B.A. English, University of Louisville
- Summa Cum Laude
- Winner of the Helen Mercedes Rosebery Creative Writing Award
M.A.T. in Learning and Behavior Disorders, Spaulding University
Ed.S in Clinical Mental Health Counseling, James Madison University
- All Together One Award winner
- Most Distinguished Graduate Student Award
- Department of Graduate Psychology Outstanding Service Award
- Jonathan Davis Memorial Scholar
Writing Awards and Recognitions
- HuffPost article for suicide prevention week was translated into Spanish and read by Laura Cathcart Robbins as an “On My Night Stand” segment of her award-winning podcast The Only One in the Room
- 2019 T.A. for Meghan Daum at the Writer’s Hotel Conference
- 2019 Remember in November Contest Finalist run by Hippocampus Literary Magazine
- 2018 Machigonne Fiction Award Finalist run by The New Guard
- Accepted to the 2015 Virginia Quarterly Review Writing Conference as a WriterHouse Scholar & selected reader
- Honorable mention in the 2015 C-Ville Weekly Fiction Contest
Click here to view my selected publications.
I am a world-class writer, speaker, and coach who strives to help all writers tell stories that change the world. I do this by:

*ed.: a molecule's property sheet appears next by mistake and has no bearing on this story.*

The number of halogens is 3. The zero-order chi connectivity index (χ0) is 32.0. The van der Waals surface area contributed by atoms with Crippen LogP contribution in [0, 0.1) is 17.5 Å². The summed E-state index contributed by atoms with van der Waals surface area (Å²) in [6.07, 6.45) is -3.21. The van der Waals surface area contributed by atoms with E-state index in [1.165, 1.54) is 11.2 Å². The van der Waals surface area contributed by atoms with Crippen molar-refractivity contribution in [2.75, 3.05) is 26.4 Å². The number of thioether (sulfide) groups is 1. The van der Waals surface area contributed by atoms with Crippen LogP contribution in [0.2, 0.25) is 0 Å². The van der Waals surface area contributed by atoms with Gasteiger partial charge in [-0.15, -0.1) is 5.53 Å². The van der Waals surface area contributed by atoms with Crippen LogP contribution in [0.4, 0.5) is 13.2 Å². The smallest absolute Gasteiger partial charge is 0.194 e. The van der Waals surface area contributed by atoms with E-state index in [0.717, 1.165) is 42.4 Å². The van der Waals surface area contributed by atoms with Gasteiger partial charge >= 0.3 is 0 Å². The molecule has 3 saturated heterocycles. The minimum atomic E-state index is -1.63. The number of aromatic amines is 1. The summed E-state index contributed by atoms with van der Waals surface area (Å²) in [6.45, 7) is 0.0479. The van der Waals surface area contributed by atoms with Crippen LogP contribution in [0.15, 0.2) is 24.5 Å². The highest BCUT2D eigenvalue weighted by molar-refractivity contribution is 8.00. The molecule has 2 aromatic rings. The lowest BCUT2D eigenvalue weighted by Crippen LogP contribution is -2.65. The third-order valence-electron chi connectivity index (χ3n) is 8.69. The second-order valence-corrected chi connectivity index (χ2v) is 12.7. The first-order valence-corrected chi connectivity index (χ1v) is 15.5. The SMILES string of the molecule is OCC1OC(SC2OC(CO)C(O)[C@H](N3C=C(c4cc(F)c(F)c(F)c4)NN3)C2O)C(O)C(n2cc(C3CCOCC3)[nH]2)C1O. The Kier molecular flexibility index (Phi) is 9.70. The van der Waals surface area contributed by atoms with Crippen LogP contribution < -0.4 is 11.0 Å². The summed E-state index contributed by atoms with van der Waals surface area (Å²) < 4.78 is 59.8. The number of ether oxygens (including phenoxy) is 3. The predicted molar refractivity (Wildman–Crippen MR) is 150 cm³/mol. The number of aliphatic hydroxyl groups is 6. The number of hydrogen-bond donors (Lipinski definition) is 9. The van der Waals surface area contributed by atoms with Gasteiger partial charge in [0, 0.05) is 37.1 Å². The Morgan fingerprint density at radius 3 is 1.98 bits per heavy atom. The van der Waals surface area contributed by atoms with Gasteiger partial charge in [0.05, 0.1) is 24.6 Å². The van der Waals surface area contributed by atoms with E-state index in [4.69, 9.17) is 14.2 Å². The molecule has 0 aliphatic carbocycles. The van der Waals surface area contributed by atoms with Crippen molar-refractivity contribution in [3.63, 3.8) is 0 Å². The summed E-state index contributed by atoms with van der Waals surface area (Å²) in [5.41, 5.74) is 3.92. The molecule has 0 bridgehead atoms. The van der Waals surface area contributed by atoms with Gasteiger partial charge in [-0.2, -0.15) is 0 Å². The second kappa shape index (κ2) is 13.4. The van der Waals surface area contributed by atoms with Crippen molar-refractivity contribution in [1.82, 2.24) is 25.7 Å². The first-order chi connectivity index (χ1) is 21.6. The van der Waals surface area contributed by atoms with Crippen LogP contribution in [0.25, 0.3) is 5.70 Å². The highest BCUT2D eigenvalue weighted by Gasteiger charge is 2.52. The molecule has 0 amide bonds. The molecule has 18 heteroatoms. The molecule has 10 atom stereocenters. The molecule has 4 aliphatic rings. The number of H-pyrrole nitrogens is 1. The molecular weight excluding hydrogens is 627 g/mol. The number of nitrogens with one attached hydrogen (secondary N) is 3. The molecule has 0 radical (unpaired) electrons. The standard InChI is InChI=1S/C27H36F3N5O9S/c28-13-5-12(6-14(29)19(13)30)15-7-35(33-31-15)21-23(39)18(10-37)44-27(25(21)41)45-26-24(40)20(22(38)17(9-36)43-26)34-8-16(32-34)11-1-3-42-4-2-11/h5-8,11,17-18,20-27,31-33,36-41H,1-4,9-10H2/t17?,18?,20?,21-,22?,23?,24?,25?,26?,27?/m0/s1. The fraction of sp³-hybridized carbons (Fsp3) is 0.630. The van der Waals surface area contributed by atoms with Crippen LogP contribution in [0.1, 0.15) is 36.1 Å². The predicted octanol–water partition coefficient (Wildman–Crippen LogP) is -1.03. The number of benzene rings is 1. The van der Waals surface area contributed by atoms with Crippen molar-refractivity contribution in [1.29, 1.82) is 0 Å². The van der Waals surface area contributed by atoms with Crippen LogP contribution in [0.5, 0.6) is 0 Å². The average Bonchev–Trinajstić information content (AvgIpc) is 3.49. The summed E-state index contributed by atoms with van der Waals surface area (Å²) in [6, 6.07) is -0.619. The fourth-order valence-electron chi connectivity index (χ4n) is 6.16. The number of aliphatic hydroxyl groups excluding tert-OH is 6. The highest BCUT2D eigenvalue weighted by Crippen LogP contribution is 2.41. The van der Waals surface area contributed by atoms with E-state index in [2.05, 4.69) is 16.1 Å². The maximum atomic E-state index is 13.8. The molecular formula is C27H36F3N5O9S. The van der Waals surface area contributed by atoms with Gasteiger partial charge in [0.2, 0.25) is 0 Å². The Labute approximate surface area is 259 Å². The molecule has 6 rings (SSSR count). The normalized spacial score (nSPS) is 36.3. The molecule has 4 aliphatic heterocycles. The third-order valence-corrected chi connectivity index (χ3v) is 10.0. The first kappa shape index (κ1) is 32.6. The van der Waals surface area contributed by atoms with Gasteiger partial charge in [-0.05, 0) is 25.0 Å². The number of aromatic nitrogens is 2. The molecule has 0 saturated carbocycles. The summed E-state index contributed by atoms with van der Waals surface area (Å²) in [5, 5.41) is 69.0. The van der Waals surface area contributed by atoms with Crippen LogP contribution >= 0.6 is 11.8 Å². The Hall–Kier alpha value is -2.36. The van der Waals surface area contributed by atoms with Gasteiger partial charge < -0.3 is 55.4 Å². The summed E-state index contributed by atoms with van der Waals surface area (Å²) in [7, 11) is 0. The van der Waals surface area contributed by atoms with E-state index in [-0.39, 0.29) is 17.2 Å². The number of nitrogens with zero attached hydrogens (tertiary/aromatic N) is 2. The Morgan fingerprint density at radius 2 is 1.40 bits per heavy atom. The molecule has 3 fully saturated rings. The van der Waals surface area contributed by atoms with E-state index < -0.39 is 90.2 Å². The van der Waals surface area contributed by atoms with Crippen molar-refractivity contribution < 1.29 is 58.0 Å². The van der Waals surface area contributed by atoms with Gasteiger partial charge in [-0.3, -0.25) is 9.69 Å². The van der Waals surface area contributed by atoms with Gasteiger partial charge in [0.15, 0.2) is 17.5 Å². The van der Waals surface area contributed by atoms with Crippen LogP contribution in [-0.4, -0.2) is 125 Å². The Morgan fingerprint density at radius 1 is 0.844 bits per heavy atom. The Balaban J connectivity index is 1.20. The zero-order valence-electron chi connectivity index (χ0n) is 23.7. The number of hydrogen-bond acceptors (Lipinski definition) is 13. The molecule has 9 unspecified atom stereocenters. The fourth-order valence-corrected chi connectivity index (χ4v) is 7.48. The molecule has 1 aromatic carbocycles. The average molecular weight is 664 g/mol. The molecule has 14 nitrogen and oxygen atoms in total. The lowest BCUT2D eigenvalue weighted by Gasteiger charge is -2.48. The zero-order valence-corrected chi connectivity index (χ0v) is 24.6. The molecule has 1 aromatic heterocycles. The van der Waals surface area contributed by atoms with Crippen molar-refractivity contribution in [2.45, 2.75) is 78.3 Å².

- Providing high quality, holistic, trauma-informed coaching
- Delivering clear, respectful, actionable feedback
- Teaching practical skills in an accessible way
- Walking my talk by furthering my growth
- Remaining in the trenches as a writer working on my own projects
I am here today because of the generosity and care provided by mentors who shared their time and talent with me. Because access is an important part of my mission, I strive to provide services that work for all budgets. This includes:
- A free e-mail newsletter that couples inspiration with practical tips
- A channel on Insight Timer where I deliver free writing-focused meditations
- Twice monthly Write More, Fret Less writing sessions
- Teaching low-cost webinars for reputable writing organizations
- Awarding four scholarships per year for courses I teach through my business
What are you investing in?
You are what you invest in. When you choose yourself and your writing life, you are investing in your best self.
“If you are looking for no BS coach, who’ll be a stand for you and your work, hire Lisa immediately.”